European court rulings address data protection in the EU
The Court of Justice of the European Union (CJEU) has made two rulings that attempt to
clarify the extent of data protection in the EU.
The CJEU’s role is to interpret EU law to make sure it is applied in the same way in all of the
bloc’s countries. The CJEU can also, in certain circumstances, be used by individuals,
companies or organisations to take action against an EU institution, if they feel it has
somehow infringed their rights.
The first CJEU ruling dealt with compensation for breaches of the bloc’s General Data
Protection Regulation (GDPR) and effectively says there is no automatic right to damages but
also no threshold for harm.
Significantly, the GDPR does not contain any rules for assessing damages, with the judges
saying it is up to courts in EU Member States to define criteria for determining the extent of
any compensation payable.
The second ruling clarified the nature of information that individuals, exercising GDPR rights
to obtain a copy of data held on them, should expect to receive.
The GDPR compensation ruling follows a referral from an Austrian court where an individual
sought to sue the national postal service for damages after it used an algorithm to predict the
political views of citizens according to socio-demographic criteria without their knowledge or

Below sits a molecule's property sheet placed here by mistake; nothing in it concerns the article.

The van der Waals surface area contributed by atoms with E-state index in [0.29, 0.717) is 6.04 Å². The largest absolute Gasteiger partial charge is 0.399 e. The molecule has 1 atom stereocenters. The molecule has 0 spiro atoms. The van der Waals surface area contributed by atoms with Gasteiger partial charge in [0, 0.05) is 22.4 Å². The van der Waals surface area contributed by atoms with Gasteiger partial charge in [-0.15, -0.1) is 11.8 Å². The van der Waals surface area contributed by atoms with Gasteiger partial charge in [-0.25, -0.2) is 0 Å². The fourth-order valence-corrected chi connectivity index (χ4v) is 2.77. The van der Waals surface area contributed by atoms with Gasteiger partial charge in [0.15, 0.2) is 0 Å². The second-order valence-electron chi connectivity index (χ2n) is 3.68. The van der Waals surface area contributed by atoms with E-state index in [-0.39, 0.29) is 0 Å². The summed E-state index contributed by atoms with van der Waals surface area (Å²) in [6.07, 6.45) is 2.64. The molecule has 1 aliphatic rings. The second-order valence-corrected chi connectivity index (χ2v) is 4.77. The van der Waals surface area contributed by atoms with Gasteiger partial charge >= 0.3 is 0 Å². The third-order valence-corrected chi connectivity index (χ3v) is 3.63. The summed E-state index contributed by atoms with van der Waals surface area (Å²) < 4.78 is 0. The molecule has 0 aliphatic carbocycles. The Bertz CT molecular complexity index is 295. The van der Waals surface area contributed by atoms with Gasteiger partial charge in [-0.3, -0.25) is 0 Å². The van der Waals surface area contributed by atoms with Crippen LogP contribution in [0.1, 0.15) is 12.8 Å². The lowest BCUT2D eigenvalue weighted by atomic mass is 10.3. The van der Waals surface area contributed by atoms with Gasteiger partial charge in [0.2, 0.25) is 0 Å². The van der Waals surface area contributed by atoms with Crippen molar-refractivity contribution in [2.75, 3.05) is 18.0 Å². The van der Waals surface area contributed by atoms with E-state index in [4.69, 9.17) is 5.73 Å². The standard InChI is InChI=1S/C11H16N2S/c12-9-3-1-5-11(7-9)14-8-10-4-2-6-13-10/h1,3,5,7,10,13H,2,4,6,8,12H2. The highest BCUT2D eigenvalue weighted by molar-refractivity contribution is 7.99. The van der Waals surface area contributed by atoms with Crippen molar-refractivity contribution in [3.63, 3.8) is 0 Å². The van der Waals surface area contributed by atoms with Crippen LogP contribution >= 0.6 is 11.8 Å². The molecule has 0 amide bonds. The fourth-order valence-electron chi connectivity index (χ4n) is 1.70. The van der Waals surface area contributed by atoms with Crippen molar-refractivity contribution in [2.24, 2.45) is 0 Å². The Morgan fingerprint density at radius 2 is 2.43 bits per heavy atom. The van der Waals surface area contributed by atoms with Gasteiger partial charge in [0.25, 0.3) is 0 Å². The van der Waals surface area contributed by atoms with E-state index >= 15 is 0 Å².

The ruling may make it easier to bring class action–style suits seeking compensation for data
protection breaches in the EU. However, the judges ruled that the fact of an infringement of
the GDPR does not automatically give rise to a right of compensation.
The CJEU has also ruled there is no requirement for the nonmaterial damage suffered to reach
a certain threshold of seriousness in order to confer a right to compensation.
The Court ruling press release said that the right to compensation is not limited to non-
material damage that reaches a certain threshold of seriousness. “The GDPR does not contain
any such requirement and such a restriction would be contrary to the broad conception of
‘damage,’ adopted by the EU legislature. Indeed, the graduation of such a threshold, on which
the possibility or otherwise of obtaining that compensation would be liable to fluctuate
according to the assessment of the courts.”
The second ruling revolved around the “faithful” copy of data with the CJEU issuing
clarification around the scope and content of an individual’s right of access under the GDPR to
obtain “a faithful and intelligible reproduction” of their data.
The ruling followed a legal challenge brought by an individual after a business consulting
agency that provides data on the creditworthiness of third parties for its clients had processed
his personal data. The person had asked for a copy of the documents about him “in a standard technical format” but had instead been provided with a list summarising the data, not a
The CJEU’s clarification that the right to a copy of data means a “faithful” copy stating,
“Wherever possible, means of communicating personal data that do not infringe the rights or
freedoms of others should be chosen, bearing in mind that the result of those considerations
should not be a refusal to provide all information to the data subject.”
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